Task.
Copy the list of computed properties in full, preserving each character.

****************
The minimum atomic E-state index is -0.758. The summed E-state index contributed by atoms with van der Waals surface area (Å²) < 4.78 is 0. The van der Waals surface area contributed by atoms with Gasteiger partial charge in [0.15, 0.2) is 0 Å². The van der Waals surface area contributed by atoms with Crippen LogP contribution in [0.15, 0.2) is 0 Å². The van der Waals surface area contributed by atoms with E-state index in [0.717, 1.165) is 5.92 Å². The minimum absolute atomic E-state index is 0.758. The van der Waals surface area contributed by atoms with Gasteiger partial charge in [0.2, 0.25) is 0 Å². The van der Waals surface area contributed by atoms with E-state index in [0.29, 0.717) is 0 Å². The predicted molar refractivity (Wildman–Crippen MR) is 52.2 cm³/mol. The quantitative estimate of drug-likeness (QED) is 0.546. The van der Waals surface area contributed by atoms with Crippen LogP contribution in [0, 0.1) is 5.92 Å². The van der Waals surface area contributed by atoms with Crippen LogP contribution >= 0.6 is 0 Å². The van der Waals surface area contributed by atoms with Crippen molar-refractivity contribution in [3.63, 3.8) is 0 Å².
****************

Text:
The minimum atomic E-state index is -0.758. The summed E-state index contributed by atoms with van der Waals surface area (Å²) < 4.78 is 0. The van der Waals surface area contributed by atoms with Gasteiger partial charge in [0.15, 0.2) is 0 Å². The van der Waals surface area contributed by atoms with Crippen LogP contribution in [0.15, 0.2) is 0 Å². The van der Waals surface area contributed by atoms with E-state index in [0.717, 1.165) is 5.92 Å². The minimum absolute atomic E-state index is 0.758. The van der Waals surface area contributed by atoms with Gasteiger partial charge in [0.2, 0.25) is 0 Å². The van der Waals surface area contributed by atoms with E-state index in [0.29, 0.717) is 0 Å². The predicted molar refractivity (Wildman–Crippen MR) is 52.2 cm³/mol. The quantitative estimate of drug-likeness (QED) is 0.546. The van der Waals surface area contributed by atoms with Crippen LogP contribution in [0, 0.1) is 5.92 Å². The van der Waals surface area contributed by atoms with Crippen LogP contribution >= 0.6 is 0 Å². The van der Waals surface area contributed by atoms with Crippen molar-refractivity contribution in [3.63, 3.8) is 0 Å².